[John] When I started trying to envision ALES, the only other simulations I was really aware of were the Sims series of games, SimCity, SimEarth. I used to play with SimAnts as well. But really, those systems are huge, and beyond being inspirational in terms of what can be done, they weren't important in terms of design and concept.
[Larry] SimCity was really used to help us define a market space, but the influence itself, in my opinion, was not that strong. The main thing we got from it, was ideas on interface. How do users expect to interact with a simulation? Building on that shared knowledge would be helpful.
[John] ALES is a very small simulation, but one thing I want it to have that many other simulations don't have is the ability to add your own creatures to the simulation, user ability to enrich the environment. We don't have that yet, but there are some ideas on the table about how to accomplish it. Ultimately, I may try to implement an AlesML to handle that.
The documentation contains a lot of analysis about potential user interactions with ALES. How important is the micro user interaction (icon/environment feedback) versus the general use patterns (how frequently the user runs ALES, how they load and save the environments, how they share the environment with others)?
[John] One thing I was very concerned with was saving files. The output files are human readable, you can edit them and open them with the simulator to see how the new conditions work. We want to build good user interaction into the system as well, just so that the user can zoom in on a particular area or get statistical output on a critter or species. That is definitely a design goal.
[John] But the most important thing, I think, is the richness of the environment itself. If it acts like life, it will be interesting, and if it doesn't, it will be boring. But the user only knows if it acts like life if they can really see the interactions, so I think that system feedback is very important.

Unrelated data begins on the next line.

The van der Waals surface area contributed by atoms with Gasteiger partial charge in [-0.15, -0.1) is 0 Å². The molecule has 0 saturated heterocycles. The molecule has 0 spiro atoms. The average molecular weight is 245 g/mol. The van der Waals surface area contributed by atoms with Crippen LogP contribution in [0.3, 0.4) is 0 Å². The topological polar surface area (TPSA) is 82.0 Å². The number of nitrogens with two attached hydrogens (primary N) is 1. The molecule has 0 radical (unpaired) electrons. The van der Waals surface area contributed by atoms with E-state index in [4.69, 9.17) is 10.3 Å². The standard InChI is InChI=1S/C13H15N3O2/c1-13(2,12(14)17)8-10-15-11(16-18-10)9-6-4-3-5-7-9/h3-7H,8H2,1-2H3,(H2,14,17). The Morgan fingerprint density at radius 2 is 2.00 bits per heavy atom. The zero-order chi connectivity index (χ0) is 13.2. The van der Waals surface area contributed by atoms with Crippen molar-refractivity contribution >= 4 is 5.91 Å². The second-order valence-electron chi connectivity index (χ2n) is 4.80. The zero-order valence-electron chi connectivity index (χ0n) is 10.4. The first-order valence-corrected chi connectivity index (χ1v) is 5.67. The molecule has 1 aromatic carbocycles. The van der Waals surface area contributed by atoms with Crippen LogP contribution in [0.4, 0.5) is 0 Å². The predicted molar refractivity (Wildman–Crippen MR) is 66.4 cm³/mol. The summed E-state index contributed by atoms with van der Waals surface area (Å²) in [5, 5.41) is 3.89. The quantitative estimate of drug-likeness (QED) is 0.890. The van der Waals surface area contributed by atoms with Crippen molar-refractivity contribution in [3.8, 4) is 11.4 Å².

[Larry] Right now the project is in very early development, so these interactions are not well defined (or developed). In the future, I would like to see more of this. The simulation is now super-interactive now, but as we fine tune the interactions and other classes, this will need to become more of a focus.
Do you see ALES moving from the water droplet to the ocean? Is there an expansion possibility built into the Simulator?
[Larry] We'd like to see expansions in the future, but I haven't really considered expanding the scope in that way. You can really do the same things in a drop of water as you can in an ocean (just on a much smaller scale). The thing I could see that lending itself to would be like a ''network'' of water drops. That would be kind of cool and would eventually form an ocean.
[John] I would like to allow non-coders to create new species, and to allow any coder to create new attributes for species. I would like ALES to model the systems that the user is interested in modeling, acting more like a platform for making simulations than a simulator.
My goals for the next few months are to
1: Debug the system for wider use.
2: Add mechanisms for adaptation and variation over many generations.
3: Investigate and if possible implement simpler tools for adding new species to the simulator.
4: Increase the complexity of the environment.
5: Investigate means of encoding the ''genetics'' of each species in order to allow for genetic behaviors such as frame shifting or point mutation.
[John] Ultimately, I'd like to take A.L.E.S. into the bloodstream, and try to build something like an immune system from this agent based perspective.
What is your sense of the broader Alife community?
[John] Well, I'm pretty new to it. Which is odd, because I'm fascinated by Alife, so first, I would say the community has a very low profile. But looking at the work that people are doing, I think there are a lot of great ideas and a lot of very sophisticated projects.
[John] I guess my overall impression is that there are a lot of brilliant minds and not a lot of organization, but on the other hand, it isn't clear that there should be a lot of organization.
What more would you like to see with the Alife community?
[John] I'd like to see an RSS feed for biota and an aggregate blog as well--something like Panda's thumb. It seems silly, probably, to focus on that. But I think a community needs a community newspaper, and RSS is the best way to accomplish that.
Many thanks for the opportunity to talk with you.
[John] Thank you for the opportunity to talk!
[Larry] Thank you Tom for your time.
The interview was taken by Biota.org's Tom Barbalet via email on March 1st, 2006.